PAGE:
Uniportal VATS is well established for the surgical treatment of mediastinal diseases, such as thymectomy (18). Its comparable safety to multi-port VATS for mediastinal pathologies was also ascertained by Li et al. from China in their propensity-score matched case control study. Uniportal VATS achieved no mortality or major morbidities, while exhibited shorter operation time, less blood loss, and less postoperative pain for thymoma and other mediastinal diseases (19). Perioperative safety and prevention of recurrence remained the benchmarks for uniportal VATS for primary spontaneous pneumothorax. The benefits of uniportal VATS for major lung resection in reduction of operative time, drainage duration and hospital stay were again observed in the cases of primary pneumothorax from the Korean study (20). Their rate of recurrence requiring intervention after uniportal VATS remained comparable to conventional VATS (7.2% vs. 13.0%, P=0.255) over their two and a half years study period. A meta-analysis published by Yang et al. including 7 out of 9 Asian studies revealed shorter hospital stay, and less post-operative pain and paresthesia after uniportal VATS. While the operative time & chest drainage duration were not particularly outstanding, the similar complications rates and recurrence rates compared to conventional VATS may well justify the utilization of uniportal VATS for this benign disease (21). As the single incision created at the anterolateral chest avoided the need of a lateral port for camera and a posterior port for instrumentation, Kim et al. from Korea reported performing simultaneous bilateral uniportal VATS for pneumothorax in the supine position without the need of changing patient’s position when preparing to perform the contralateral procedure (22).

Subxiphoid incision as an alternative to intercostal incision for thoracic surgery brings a solution to intercostal neuralgia and chronic thoracotomy pain. From the experience of Liu et al. and his 40 patients from Taiwan, with careful selection of patient and instruments, subxiphoid uniportal VATS could be safely performed for lung resections (23). Instrument fighting, interference by the beating heart, limited mediastinal lymph node dissection, and limited ability to handle complex conditions (such as anthracotic lymph nodes, diffuse adhesion, and major bleeding) remained some of the technical challenges. However, based on these initial experiences, its application had been extended to anatomical lung resection (24). Song et al. from China ascertained the advantage of subxiphoid uniportal VATS for lobectomies in terms of significantly reduced post-operative pain without compromising safety (e.g., blood loss, chest drainage output and complications, etc.) and efficacy (e.g., lymph nodes harvested, chest drain duration and hospital stay) when compared with intercostal uniportal VATS (25). Mediastinal pathologies also appeared easily approachable via subxiphoid uniportal VATS (26,27), and may be equivalent to robot-assisted thymectomy according to a study by Suda et al. with their 80 Japanese cohorts (28). Similar to lung resections (29), non-intubated technique could also be applied to thymectomies via single subxiphoid incision with early report by Jiang et al. from China (30). As the boundaries of uniportal VATS continue to expand, reports of further experiences, large-series results, and prospective studies are eagerly anticipated.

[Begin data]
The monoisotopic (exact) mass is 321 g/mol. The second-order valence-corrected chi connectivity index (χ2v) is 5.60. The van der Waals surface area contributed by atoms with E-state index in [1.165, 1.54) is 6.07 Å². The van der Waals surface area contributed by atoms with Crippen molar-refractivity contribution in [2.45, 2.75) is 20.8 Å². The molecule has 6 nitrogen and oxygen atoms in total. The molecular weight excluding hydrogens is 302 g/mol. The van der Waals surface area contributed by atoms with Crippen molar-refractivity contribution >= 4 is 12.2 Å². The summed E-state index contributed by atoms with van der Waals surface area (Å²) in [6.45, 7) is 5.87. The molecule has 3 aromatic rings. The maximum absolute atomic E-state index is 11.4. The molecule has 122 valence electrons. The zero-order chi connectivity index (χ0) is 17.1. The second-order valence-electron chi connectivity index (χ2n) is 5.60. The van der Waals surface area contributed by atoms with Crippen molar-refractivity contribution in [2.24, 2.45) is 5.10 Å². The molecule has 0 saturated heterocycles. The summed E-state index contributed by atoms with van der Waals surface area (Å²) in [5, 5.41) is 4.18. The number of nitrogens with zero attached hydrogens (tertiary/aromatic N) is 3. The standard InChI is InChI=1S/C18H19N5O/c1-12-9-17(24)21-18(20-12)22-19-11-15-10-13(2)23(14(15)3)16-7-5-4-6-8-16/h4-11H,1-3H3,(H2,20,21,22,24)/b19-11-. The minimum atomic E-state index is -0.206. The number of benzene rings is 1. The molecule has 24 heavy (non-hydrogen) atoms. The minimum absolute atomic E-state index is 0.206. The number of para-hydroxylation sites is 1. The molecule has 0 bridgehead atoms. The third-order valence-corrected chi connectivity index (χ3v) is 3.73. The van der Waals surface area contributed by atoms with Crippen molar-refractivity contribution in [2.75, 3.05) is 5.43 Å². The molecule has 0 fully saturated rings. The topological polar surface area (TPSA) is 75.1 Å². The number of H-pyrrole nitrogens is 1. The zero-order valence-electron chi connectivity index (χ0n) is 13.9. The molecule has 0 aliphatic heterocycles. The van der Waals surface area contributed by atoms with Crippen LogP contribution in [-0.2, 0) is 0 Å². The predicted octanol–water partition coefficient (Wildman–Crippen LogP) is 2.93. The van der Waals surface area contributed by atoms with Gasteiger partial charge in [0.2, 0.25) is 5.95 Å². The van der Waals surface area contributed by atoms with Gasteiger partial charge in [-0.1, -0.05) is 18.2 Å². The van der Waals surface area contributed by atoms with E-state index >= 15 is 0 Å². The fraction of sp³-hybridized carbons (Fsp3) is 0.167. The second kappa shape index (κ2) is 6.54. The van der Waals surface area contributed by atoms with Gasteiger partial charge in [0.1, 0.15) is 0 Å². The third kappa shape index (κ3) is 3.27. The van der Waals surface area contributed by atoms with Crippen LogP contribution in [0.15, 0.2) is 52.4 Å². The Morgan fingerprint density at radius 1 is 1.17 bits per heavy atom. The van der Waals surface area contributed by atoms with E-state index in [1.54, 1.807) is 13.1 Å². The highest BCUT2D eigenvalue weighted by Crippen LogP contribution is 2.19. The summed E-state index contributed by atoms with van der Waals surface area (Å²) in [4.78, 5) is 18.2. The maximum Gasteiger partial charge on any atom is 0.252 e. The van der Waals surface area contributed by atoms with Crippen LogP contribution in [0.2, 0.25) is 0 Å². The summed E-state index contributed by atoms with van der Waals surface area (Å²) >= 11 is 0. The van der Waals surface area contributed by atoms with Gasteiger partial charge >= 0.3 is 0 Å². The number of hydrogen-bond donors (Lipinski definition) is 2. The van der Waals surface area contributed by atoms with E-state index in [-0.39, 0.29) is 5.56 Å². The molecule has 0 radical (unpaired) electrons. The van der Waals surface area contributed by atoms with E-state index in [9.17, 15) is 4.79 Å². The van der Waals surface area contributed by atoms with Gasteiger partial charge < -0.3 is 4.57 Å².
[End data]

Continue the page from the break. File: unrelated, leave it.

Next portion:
Applicability: pushing the limits

Uniportal incision does not remain the approach only for routine lung or thymus resections. In the past few years, Asian experts have pushed the safety limits of uniportal VATS. To begin with, simple wedge resections via uniportal VATS could now have intraoperative chest drain insertion avoided, which can reduce post-operative pain and shortened hospital stay (31). The single incision could be created subareolarly to allow for a better cosmetic result and patient satisfaction, and it was similarly associated with less wound pain and chest wall paresthesia compared with two-port VATS (32). Alternatively, single incision created at the axillary fossa also allowed right upper lobectomy to be performed safely (33). While needlescopic VATS sympathectomy was already cosmetically acceptable, minimizing the number of wounds was also shown to be safe and feasible by a single incision. As reported by the authors’ institution with 16 patients, instruments originally used for endoscopic vein harvesting, such as the Vasoview and Hemopro devices (Maquet Inc., Rastatt, Germany), could be used to visualize and dissect the sympathetic trunk through a single wound with satisfactory surgical results and safety profile (34). Lobectomy and segmentectomy for pulmonary sequestration were also safe and feasible via uniportal VATS (35,36). Resection of pulmonary nodules using laser (37), rib resections (38), resection of epiphrenic esophageal diverticula (39), or oesophagectomy (40,41) via uniportal VATS were just several more examples of its extended applicability in a number of Asian centres. Airway anastomosis after complex major lung resections is feasible assisted by endoscopic knot-pushers (42). Chen et al. from China reported their experience of 8 cases with uniportal VATS sleeve lobectomy, with reasonable safety profile and without early recurrence or bronchial anastomosis complications (43). Spontaneous ventilation avoided the interference of endoscopic anastomosis by the endotracheal tube, which makes trachea resection and anastomosis feasible via uniportal VATS (44). Vascular anastomosis via single incision was also made feasible in Asian centre (45).